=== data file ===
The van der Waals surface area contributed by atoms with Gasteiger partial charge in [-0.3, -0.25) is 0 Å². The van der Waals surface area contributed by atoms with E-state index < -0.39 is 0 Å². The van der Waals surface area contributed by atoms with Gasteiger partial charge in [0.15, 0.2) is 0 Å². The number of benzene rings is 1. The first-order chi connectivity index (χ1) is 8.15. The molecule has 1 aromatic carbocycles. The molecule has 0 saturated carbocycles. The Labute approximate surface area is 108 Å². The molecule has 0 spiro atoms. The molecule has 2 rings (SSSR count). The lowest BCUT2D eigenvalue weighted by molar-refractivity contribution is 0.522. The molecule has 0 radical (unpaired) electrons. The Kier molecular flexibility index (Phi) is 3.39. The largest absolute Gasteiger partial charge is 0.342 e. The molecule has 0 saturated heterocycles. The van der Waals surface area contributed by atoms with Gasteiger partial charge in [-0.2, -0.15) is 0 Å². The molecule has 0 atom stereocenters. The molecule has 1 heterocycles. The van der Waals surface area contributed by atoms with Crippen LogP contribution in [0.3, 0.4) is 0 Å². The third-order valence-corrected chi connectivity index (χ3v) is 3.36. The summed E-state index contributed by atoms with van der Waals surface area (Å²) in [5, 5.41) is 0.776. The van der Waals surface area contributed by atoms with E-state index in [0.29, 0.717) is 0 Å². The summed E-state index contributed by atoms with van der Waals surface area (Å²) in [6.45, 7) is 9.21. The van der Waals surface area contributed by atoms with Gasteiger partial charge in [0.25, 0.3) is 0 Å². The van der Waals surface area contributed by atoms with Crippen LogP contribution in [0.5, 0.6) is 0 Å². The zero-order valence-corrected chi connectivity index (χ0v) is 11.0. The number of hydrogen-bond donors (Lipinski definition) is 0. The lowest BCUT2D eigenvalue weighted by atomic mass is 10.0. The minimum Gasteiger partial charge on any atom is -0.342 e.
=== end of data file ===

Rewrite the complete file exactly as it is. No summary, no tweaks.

The van der Waals surface area contributed by atoms with Gasteiger partial charge in [-0.3, -0.25) is 0 Å². The van der Waals surface area contributed by atoms with E-state index < -0.39 is 0 Å². The van der Waals surface area contributed by atoms with Gasteiger partial charge in [0.15, 0.2) is 0 Å². The number of benzene rings is 1. The first-order chi connectivity index (χ1) is 8.15. The molecule has 1 aromatic carbocycles. The molecule has 0 saturated carbocycles. The Labute approximate surface area is 108 Å². The molecule has 0 spiro atoms. The molecule has 2 rings (SSSR count). The lowest BCUT2D eigenvalue weighted by molar-refractivity contribution is 0.522. The molecule has 0 radical (unpaired) electrons. The Kier molecular flexibility index (Phi) is 3.39. The largest absolute Gasteiger partial charge is 0.342 e. The molecule has 0 saturated heterocycles. The van der Waals surface area contributed by atoms with Gasteiger partial charge in [-0.2, -0.15) is 0 Å². The molecule has 0 atom stereocenters. The molecule has 1 heterocycles. The van der Waals surface area contributed by atoms with Crippen LogP contribution in [0.3, 0.4) is 0 Å². The third-order valence-corrected chi connectivity index (χ3v) is 3.36. The summed E-state index contributed by atoms with van der Waals surface area (Å²) in [5, 5.41) is 0.776. The van der Waals surface area contributed by atoms with E-state index in [0.29, 0.717) is 0 Å². The summed E-state index contributed by atoms with van der Waals surface area (Å²) in [6.45, 7) is 9.21. The van der Waals surface area contributed by atoms with Gasteiger partial charge in [0.25, 0.3) is 0 Å². The van der Waals surface area contributed by atoms with Crippen LogP contribution in [0.5, 0.6) is 0 Å². The zero-order valence-corrected chi connectivity index (χ0v) is 11.0. The number of hydrogen-bond donors (Lipinski definition) is 0. The lowest BCUT2D eigenvalue weighted by atomic mass is 10.0. The minimum Gasteiger partial charge on any atom is -0.342 e.